How far would you be willing to push yourself to increase your life span of 500% ? A species of ant engages in brutal fights across the colony to replace the recently deceased queens, and the victor not only wins the throne but also gains a dramatic increase in her longevity.
When a queen dies, Indian jumping ants (Arpegnathos jumper) fight over which worker will take his place. To win the crown it is not enough to lay eggs, you also have to live 500% longer than the average worker. Now scientists may have discovered how surrogate queens slow their aging.
The secret lies in a protein called Imp-L2, which counteracts some of the effects of insulin in the surrogate queen ant’s body, according to a new study published Thursday (Sept. 1) in the journal Science.
In general, the hormone insulin helps direct sugar from the circulatory system to the cells, where it can be used as fuel. Surrogate queens – officially called pseudo-queens or gamergates, referring to the Greek words for “married worker” and not the misogynist GamerGate online harassment campaign – must increase their insulin production to cope with the staggering amount of food they need. to eat.
“If you want to lay eggs, you have to have a lot of insulin because you are constantly eating,” Claude Desplan, a professor of biology and neural sciences at New York University, co-lead author, told Live Science.
While necessary, this influx of insulin should theoretically pose a problem: in addition to helping transport sugar into cells, insulin triggers several molecular chain reactions, some of which contribute to the aging process. Specifically, the “Akt signaling pathway” – which mediates many cellular functions, from metabolism to cell survival – can be activated by insulin and has long been linked to aging and age-related diseases.
So if a pseudo-queen starts producing huge amounts of insulin, she should theoretically age faster than the average worker ant, which doesn’t produce as much of this hormone. “But in the case of these ants, it’s the exact opposite,” Desplan said. The average lifespan of a typical worker ant is nearly eight months, while pseudoregins can live about three years and three months. “This is a huge lifespan extension,” he said.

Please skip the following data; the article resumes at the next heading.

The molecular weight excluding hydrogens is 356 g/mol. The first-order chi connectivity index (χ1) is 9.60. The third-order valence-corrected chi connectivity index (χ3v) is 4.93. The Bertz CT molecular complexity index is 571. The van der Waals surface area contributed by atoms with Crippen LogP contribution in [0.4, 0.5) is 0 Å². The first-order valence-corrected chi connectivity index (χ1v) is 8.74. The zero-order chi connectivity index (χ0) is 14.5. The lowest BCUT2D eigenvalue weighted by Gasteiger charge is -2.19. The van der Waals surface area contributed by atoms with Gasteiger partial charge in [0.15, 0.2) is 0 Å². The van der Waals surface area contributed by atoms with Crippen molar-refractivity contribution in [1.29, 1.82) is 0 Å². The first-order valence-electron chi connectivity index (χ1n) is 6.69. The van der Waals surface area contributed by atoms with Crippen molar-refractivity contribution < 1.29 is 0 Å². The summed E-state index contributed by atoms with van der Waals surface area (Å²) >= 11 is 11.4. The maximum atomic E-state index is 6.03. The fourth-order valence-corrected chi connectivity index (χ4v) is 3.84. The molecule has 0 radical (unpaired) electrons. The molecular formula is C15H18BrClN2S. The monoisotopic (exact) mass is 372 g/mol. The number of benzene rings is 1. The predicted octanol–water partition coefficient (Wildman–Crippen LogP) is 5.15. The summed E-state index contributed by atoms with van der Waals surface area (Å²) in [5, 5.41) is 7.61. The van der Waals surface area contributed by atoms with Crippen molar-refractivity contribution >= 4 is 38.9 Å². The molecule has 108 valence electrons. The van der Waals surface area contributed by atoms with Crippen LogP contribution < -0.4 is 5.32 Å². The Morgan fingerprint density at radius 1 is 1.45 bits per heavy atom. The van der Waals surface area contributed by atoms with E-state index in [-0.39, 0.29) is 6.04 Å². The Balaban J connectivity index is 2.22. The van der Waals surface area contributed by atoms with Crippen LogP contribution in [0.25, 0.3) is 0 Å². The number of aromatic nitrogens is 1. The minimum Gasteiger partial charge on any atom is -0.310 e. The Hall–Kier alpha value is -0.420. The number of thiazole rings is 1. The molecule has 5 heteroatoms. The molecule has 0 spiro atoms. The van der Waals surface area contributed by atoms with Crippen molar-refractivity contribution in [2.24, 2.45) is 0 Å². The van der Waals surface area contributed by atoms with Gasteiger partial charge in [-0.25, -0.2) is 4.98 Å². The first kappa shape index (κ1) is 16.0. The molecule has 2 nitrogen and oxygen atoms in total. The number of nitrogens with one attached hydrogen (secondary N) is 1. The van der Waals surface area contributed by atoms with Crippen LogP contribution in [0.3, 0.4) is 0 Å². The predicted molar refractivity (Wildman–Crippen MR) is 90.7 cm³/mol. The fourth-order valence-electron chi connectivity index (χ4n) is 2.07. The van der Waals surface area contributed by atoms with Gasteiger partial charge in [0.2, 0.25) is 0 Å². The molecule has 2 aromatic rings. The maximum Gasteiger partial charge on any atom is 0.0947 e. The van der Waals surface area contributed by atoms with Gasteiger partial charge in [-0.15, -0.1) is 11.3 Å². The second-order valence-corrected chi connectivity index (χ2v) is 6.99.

Interestingly, if a pseudoregina is placed in another colony with an already established ruler, she will go back to being a normal worker, Desplan said. These ancient pseudo-queens are called “revertants” and have a lifespan similar to workers. Somehow only queens and pseudo-queens, despite all their insulin, manage to survive for years.
To resolve this apparent paradox, Desplan teamed up with his longtime collaborator, Danny Reinberg, a professor of biochemistry and molecular pharmacology at New York University’s Grossman School of Medicine.
Their team took tissue samples from workers, regressives and pseudo-employees of H. jumper, focusing on the tissues involved in metabolism and reproduction. These included the brain, ovaries, adipose tissue, an organ similar to the human liver, and adipose (fat). Using a technique called mass RNA sequencing, the team analyzed which proteins were being built in the sampled tissues. A molecular cousin of DNA, RNA carries genetic instructions on how to build proteins, passing those blueprints from the cell’s command center to one of the cell’s protein building sites.
Taking a look at these instructions for RNA (yes, like that good old vaccine), the team found that, compared to female workers and revertants, pseudo-queens produced significantly more insulin in the brain and started producing more fat. and vitellogenin, a precursor to egg yolk – in the fat body. Some of these resources from the fat body have been transported to the ovaries, to support egg production, and some of the fat has been used to create a unique pheromone that only exudes queens and pseudoregins. (It is the disappearance of this pheromone in a nest that prompts worker ants to fight a duel after the death of their queen.)
When pseudo-queens produce insulin, their ovaries grow and develop so they can carry eggs. Insulin directs this process of ovarian maturation through the “MAPK signaling pathway”, another chain of chemical reactions that can be triggered by insulin. At the same time, the team found that the ovaries produce Imp-L2, which essentially blocks the Akt signaling pathway, which could otherwise cause rapid aging in pseudo-queens.
The team determined that the Imp-L2 secreted by the ovaries also travels in the fat body and acts as an anti-aging shield for this organ as well.
“The two main branches of the insulin signaling pathway, MAPK and Akt, appear to differentially regulate fertility and lifespan, with an increase in signaling in one promoting reproduction in pseudoregins and a decrease in signaling in pseudoregins. other than that it is consistent with their increased longevity, “Reinberg said in a statement.
The next step for the team will be figuring out how Imp-L2 only blocks the pathway related to aging and not the one related to reproduction, Desplan told Live Science. The team plans to study the effects of the insulin-blocking protein in other insects, including fruit flies, and thus possibly in mammals.
“We don’t know exactly what’s going to happen,” Desplan said. “Flies and ants aren’t exactly alike.” And it’s even more difficult to predict whether the anti-aging benefits that Imp-L2 brings to Indian jumping ants will apply to non-insects, such as mammals, he added.